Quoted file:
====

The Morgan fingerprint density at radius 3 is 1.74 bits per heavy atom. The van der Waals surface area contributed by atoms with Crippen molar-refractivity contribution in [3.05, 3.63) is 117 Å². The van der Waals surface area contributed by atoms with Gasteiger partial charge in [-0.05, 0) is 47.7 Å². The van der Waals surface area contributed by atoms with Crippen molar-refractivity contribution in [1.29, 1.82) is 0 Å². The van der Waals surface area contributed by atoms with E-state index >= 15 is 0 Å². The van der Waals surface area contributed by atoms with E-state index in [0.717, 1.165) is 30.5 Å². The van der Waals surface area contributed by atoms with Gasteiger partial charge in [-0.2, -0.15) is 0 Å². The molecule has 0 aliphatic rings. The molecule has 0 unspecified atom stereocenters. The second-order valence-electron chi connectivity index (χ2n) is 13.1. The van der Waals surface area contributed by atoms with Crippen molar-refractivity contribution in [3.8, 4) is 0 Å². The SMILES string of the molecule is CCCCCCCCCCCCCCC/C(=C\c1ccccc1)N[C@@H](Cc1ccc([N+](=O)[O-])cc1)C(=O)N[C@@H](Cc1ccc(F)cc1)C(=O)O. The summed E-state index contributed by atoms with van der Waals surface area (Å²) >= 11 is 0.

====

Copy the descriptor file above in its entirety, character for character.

The Morgan fingerprint density at radius 3 is 1.74 bits per heavy atom. The van der Waals surface area contributed by atoms with Crippen molar-refractivity contribution in [3.05, 3.63) is 117 Å². The van der Waals surface area contributed by atoms with Gasteiger partial charge in [-0.05, 0) is 47.7 Å². The van der Waals surface area contributed by atoms with Crippen molar-refractivity contribution in [1.29, 1.82) is 0 Å². The van der Waals surface area contributed by atoms with E-state index >= 15 is 0 Å². The van der Waals surface area contributed by atoms with E-state index in [0.717, 1.165) is 30.5 Å². The van der Waals surface area contributed by atoms with Gasteiger partial charge in [-0.2, -0.15) is 0 Å². The molecule has 0 aliphatic rings. The molecule has 0 unspecified atom stereocenters. The second-order valence-electron chi connectivity index (χ2n) is 13.1. The van der Waals surface area contributed by atoms with Crippen molar-refractivity contribution in [3.8, 4) is 0 Å². The SMILES string of the molecule is CCCCCCCCCCCCCCC/C(=C\c1ccccc1)N[C@@H](Cc1ccc([N+](=O)[O-])cc1)C(=O)N[C@@H](Cc1ccc(F)cc1)C(=O)O. The summed E-state index contributed by atoms with van der Waals surface area (Å²) >= 11 is 0.